New Water from Wastewater in Singapore
Singapore is comprised of 63 small islands and has a natural, rainforest climate. In fact, nearly a quarter of Singapore’s land area consists of forests and nature preserves, and the country averages more than 90 inches of rainfall every year. However, despite what appears to be a flourishing wet ecosystem, Singapore has faced persistent water shortages throughout its history.
Faced with these water shortages, in 1974, Singapore began a program of water recycling – the action of transforming wastewater into clean freshwater. However, its experimental treatment plant was closed just a year later when cost and reliability issues proved too problematic to overcome.
In 1998, the Public Utilities Board and the Ministry of the Environment and Water Resources in Singapore instituted a water reclamation study. Its aim was to determine whether recycled water and desalination could be viable options to meet the country’s long-term water needs, and whether they would help reduce Singapore’s reliance on imported water from Malaysia, a source of friction over the years.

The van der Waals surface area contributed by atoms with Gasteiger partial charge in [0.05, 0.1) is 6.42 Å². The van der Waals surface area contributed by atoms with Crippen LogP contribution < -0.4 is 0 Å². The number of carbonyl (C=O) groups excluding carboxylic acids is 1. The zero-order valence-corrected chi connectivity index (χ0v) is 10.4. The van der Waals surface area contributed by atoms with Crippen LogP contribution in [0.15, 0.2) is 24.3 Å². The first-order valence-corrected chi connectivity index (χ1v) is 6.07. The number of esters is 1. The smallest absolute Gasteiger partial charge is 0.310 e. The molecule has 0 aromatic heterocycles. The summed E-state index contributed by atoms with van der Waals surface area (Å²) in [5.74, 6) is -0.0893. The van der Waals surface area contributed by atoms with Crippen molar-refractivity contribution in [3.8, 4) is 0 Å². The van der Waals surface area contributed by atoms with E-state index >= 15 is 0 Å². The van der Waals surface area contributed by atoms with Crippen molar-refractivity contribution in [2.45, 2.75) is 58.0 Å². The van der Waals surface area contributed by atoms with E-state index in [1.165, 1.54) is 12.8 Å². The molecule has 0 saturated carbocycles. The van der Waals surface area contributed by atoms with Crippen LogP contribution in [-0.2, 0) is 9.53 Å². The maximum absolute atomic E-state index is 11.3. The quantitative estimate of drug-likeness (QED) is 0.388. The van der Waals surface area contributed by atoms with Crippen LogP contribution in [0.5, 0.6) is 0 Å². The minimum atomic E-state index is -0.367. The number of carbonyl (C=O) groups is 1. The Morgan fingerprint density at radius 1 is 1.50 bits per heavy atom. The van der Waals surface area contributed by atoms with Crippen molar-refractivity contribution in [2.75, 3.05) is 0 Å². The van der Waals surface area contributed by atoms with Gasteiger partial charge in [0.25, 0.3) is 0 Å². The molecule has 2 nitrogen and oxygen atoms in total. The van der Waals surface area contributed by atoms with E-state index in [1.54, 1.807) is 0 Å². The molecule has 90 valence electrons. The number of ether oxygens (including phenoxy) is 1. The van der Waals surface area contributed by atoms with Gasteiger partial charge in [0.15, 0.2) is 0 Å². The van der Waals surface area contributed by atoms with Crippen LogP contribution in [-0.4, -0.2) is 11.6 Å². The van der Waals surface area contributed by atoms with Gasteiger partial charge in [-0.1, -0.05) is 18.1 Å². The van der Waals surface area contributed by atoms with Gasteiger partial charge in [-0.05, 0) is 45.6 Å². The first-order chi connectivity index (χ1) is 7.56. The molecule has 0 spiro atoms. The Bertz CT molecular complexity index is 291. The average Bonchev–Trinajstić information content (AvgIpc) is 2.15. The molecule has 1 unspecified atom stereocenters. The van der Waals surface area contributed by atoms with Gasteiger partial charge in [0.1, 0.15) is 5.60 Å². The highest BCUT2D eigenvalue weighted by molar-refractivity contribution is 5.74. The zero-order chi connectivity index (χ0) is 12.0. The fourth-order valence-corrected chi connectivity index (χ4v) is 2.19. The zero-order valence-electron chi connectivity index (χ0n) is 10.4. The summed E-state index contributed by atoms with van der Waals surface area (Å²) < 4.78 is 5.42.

The study revealed the promise and potential of recycled water. The reclaimed water was given the brand name “NEWater.” NEWater is purified using dual-membrane and ultraviolet technologies in addition to conventional water treatment processes. The water is safe for human consumption.
Treated wastewater now makes up 30 percent of Singapore’s water supply. But although NEWater is potable, it is mostly used for industrial processes – something that could change as demand changes in the future and as water shortages continue.
PUB, Singapore’s National Water Agency